Ryoki KURASAKI Solo Show: The Garden of Traces
Text by CHANG Hui-Hui
In the spirit of memento mori (a Latin idiom meaning “remember that your death is inevitable”) from the Middle Ages, Ryoki KURASAKI (b. 1995) brings us his solo exhibition The Garden of Traces at Hiro Hiro Art Space. Featuring oil paintings and wax, KURASAKI depicts remnants that survive the erosion from the flow of time, thereby unveiling a universality of life—humans inevitably exists in this vast garden we call “the world,” inevitably co-exist with other humans, inevitably leave behind marks of life, and inevitably meet their death.
The artistic creations stem from a simple fact—mortality, or “human’s inevitable death” It doesn’t matter how much attention you devote to trimming or how lovingly you shower the irrigation, all of us are plants and flowers in a garden—abiding by the order of time, blossoming and fading, until all that grows must inevitably extinguish. This is an iron law in Nature’s control over all living things; it is a fundamental formula of how the world operates, also the keyword that runs through KURASAKI’s artistic creation.
After graduating from Kyushi Designer Gakuin, KURASAKI first worked as an unorthodox commercial illustrator who would use oil paint in his commercial designs; after devoting himself to artistic work in 2017, in the following year, he developed his iconic form of expression—burning. At first, he applied the flame to cauterize eyes on his painting’s subjects; the blank spaces and burn marks in his Blindness series create an unsettling actualization of modern people blindly escaping death. Following that, in the Mortality series, he ignites tinder to melt the wax, taking a step further in giving time flow a form. He lets the flow of time trickle through pale skeletons, beautifully colorful butterflies, as well as ripe fruit and delicate fresh flowers. Thermal flow’s one-way irreversible process serves as a reminder to the viewers—that while time can give rise to life, it can also wash it away towards nothingness.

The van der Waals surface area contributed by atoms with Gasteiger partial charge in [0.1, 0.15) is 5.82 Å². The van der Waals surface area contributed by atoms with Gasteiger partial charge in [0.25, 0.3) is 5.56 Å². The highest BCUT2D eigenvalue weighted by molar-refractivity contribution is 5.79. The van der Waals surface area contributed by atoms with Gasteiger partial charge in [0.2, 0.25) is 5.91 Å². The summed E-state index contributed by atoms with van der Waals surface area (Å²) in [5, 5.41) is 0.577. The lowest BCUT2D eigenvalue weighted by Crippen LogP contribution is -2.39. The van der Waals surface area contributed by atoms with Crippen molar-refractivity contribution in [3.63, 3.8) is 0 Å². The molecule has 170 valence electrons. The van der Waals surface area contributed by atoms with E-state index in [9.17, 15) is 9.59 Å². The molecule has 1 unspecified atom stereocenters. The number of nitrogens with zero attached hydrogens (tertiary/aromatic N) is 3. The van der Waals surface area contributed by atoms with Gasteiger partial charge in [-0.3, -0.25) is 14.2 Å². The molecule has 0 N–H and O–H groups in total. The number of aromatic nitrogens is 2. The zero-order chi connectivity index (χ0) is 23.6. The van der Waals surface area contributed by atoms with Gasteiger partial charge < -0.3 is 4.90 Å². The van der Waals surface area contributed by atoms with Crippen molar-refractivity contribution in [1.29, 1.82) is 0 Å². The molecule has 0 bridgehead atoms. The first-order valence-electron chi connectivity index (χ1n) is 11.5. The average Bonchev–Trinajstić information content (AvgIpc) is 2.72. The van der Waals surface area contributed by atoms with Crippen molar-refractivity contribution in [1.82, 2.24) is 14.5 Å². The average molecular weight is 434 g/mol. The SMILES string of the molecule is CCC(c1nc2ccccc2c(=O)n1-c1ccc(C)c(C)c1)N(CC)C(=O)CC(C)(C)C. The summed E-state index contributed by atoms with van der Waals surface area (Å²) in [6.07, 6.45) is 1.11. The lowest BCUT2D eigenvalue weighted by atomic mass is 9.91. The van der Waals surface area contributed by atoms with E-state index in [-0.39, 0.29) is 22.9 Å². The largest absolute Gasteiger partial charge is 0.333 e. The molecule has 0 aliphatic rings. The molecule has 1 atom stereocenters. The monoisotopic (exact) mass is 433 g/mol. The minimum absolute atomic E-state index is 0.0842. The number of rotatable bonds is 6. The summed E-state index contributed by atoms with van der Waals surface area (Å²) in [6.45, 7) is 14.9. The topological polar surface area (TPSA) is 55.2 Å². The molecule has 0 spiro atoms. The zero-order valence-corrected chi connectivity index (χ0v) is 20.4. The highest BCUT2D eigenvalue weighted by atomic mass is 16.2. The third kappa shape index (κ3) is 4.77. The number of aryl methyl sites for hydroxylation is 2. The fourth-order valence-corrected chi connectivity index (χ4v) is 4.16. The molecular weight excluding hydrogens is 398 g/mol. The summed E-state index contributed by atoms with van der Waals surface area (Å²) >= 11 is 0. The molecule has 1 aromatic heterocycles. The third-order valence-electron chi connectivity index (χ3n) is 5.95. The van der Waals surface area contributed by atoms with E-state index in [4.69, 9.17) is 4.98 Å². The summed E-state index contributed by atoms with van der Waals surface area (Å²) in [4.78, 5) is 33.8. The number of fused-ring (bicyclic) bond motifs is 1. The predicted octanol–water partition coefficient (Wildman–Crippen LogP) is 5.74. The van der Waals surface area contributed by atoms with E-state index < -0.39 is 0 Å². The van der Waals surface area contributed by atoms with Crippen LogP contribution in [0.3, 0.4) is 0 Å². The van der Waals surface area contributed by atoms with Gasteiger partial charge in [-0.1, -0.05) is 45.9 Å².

The death motif encompassed by the melted wax serves as a metaphor—by melting the seemingly solid frames into a fluid state, the artist formulates an image wherein reality is ambiguous and uncertain, symbolizing life’s ever-changing moments and its conformity to the inevitable—that is the order of time.
KURASAKI’s first name, Ryoki, was partly named after a perished close relative; as a teenager, he had, on multiple occasions, witnessed suicide on sight, prompting in him a deep understanding towards human beings—how they truly are “being-towards-death” as described by German philosopher Martin Heidegger. Only when bearing profound awareness towards our inevitable death will human beings develop complete comprehension towards life. The precocious young KURASAKI also observed early on how “in modern society, life and death have effectively become remotely existent in people’s daily lives while death is considered a taboo topic.” He states that, “It is meaningless to try and describe death to us—people who still stand far away from death—so, in my opinion, what we need is to realize our current status, that is, that the concept of death is still far ahead.”
KURASAKI is distinctly aware of his place as “the farthest insider.” What he strives to explore isn’t the nature of death, because there is no way out but to accept it. What fascinates him even more is “life in the moment,” which is encompassed by death; meanwhile, by illustrating life’s inevitable perish, the artist further presses his doubts towards the Creator through questions such as “Is art truly immortal?” and “Do artworks perish as well?” KURASAKI was inspired into reflection: “Death of an artwork depends on its concept and not material.”
The nature of time is, perhaps, the most mythical among all unsolved mysteries. On life, on death, on existence—the artist brings together these essential issues in The Garden of Traces, guiding us back to the essence of time to trigger in each of us our awareness towards life.
About Ryoki KURASAKI
Ryoki KURASAKI was born in 1995 in Fukuoka, Japan. He concerns himself with the symbol of fire as the beginning and end of life and the ambiguity of its two sides. To put this interest into practice, he combines fire with portraits and still lifes in oil paintings. Through burning the eyes of the figures in his paintings, he expresses the blind sense of distance between life and death in today’s society, and attempts to approach the “values of the present” surrounding death. In recent years, he has continued his core creative concept by developing a series of three-dimensional works made of melted wax.